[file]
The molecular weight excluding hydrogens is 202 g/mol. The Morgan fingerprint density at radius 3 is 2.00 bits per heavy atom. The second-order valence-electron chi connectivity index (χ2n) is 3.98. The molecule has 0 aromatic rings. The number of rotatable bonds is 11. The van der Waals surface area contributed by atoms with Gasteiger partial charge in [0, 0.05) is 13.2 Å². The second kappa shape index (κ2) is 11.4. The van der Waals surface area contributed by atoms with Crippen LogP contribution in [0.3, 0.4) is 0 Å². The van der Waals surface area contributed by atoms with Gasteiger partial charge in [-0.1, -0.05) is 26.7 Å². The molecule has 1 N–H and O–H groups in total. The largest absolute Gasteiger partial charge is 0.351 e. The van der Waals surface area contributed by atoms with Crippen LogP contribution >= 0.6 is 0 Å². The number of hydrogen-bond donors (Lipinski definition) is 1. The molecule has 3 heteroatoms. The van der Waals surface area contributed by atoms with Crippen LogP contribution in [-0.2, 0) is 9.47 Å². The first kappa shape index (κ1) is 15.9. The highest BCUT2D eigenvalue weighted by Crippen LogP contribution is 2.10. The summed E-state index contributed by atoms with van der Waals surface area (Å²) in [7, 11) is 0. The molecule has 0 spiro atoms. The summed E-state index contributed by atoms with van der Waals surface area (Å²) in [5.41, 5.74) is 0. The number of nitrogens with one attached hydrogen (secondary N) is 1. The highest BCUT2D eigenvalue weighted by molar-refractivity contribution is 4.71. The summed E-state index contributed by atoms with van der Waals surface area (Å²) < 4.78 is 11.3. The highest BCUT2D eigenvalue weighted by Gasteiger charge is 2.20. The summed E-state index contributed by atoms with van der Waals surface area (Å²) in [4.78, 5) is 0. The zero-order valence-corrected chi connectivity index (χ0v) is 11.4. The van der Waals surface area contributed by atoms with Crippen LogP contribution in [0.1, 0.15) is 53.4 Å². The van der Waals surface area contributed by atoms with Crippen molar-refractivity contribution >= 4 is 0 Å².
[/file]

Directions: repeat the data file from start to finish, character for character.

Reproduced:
The molecular weight excluding hydrogens is 202 g/mol. The Morgan fingerprint density at radius 3 is 2.00 bits per heavy atom. The second-order valence-electron chi connectivity index (χ2n) is 3.98. The molecule has 0 aromatic rings. The number of rotatable bonds is 11. The van der Waals surface area contributed by atoms with Gasteiger partial charge in [0, 0.05) is 13.2 Å². The second kappa shape index (κ2) is 11.4. The van der Waals surface area contributed by atoms with Crippen LogP contribution in [0.3, 0.4) is 0 Å². The van der Waals surface area contributed by atoms with Gasteiger partial charge in [-0.1, -0.05) is 26.7 Å². The molecule has 1 N–H and O–H groups in total. The largest absolute Gasteiger partial charge is 0.351 e. The van der Waals surface area contributed by atoms with Crippen LogP contribution >= 0.6 is 0 Å². The number of hydrogen-bond donors (Lipinski definition) is 1. The molecule has 3 heteroatoms. The van der Waals surface area contributed by atoms with Crippen LogP contribution in [-0.2, 0) is 9.47 Å². The first kappa shape index (κ1) is 15.9. The highest BCUT2D eigenvalue weighted by Crippen LogP contribution is 2.10. The summed E-state index contributed by atoms with van der Waals surface area (Å²) in [7, 11) is 0. The molecule has 0 spiro atoms. The summed E-state index contributed by atoms with van der Waals surface area (Å²) in [5.41, 5.74) is 0. The number of nitrogens with one attached hydrogen (secondary N) is 1. The highest BCUT2D eigenvalue weighted by molar-refractivity contribution is 4.71. The summed E-state index contributed by atoms with van der Waals surface area (Å²) < 4.78 is 11.3. The highest BCUT2D eigenvalue weighted by Gasteiger charge is 2.20. The summed E-state index contributed by atoms with van der Waals surface area (Å²) in [4.78, 5) is 0. The zero-order valence-corrected chi connectivity index (χ0v) is 11.4. The van der Waals surface area contributed by atoms with Crippen LogP contribution in [0.1, 0.15) is 53.4 Å². The van der Waals surface area contributed by atoms with Crippen molar-refractivity contribution >= 4 is 0 Å².